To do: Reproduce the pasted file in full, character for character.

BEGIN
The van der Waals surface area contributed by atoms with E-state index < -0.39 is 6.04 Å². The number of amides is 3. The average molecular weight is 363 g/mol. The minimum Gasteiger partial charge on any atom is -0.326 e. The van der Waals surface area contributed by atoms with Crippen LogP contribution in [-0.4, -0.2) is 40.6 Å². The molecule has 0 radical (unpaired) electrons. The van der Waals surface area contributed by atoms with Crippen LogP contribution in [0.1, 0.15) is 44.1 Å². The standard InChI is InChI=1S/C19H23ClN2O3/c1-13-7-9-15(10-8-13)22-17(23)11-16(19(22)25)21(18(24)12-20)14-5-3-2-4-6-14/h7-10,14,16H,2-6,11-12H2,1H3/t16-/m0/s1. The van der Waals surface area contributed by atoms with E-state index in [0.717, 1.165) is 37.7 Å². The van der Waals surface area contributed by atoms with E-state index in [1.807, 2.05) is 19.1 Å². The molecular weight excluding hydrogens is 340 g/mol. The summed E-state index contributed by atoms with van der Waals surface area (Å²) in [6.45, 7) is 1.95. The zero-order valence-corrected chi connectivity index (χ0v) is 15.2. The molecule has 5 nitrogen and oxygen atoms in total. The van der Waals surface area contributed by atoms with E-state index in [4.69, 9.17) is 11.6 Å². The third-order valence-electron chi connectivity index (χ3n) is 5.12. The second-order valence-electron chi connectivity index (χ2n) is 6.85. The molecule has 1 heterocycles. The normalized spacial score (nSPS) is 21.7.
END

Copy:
The van der Waals surface area contributed by atoms with E-state index < -0.39 is 6.04 Å². The number of amides is 3. The average molecular weight is 363 g/mol. The minimum Gasteiger partial charge on any atom is -0.326 e. The van der Waals surface area contributed by atoms with Crippen LogP contribution in [-0.4, -0.2) is 40.6 Å². The molecule has 0 radical (unpaired) electrons. The van der Waals surface area contributed by atoms with Crippen LogP contribution in [0.1, 0.15) is 44.1 Å². The standard InChI is InChI=1S/C19H23ClN2O3/c1-13-7-9-15(10-8-13)22-17(23)11-16(19(22)25)21(18(24)12-20)14-5-3-2-4-6-14/h7-10,14,16H,2-6,11-12H2,1H3/t16-/m0/s1. The van der Waals surface area contributed by atoms with E-state index in [0.717, 1.165) is 37.7 Å². The van der Waals surface area contributed by atoms with E-state index in [1.807, 2.05) is 19.1 Å². The molecular weight excluding hydrogens is 340 g/mol. The summed E-state index contributed by atoms with van der Waals surface area (Å²) in [6.45, 7) is 1.95. The zero-order valence-corrected chi connectivity index (χ0v) is 15.2. The molecule has 5 nitrogen and oxygen atoms in total. The van der Waals surface area contributed by atoms with E-state index in [4.69, 9.17) is 11.6 Å². The third-order valence-electron chi connectivity index (χ3n) is 5.12. The second-order valence-electron chi connectivity index (χ2n) is 6.85. The molecule has 1 heterocycles. The normalized spacial score (nSPS) is 21.7.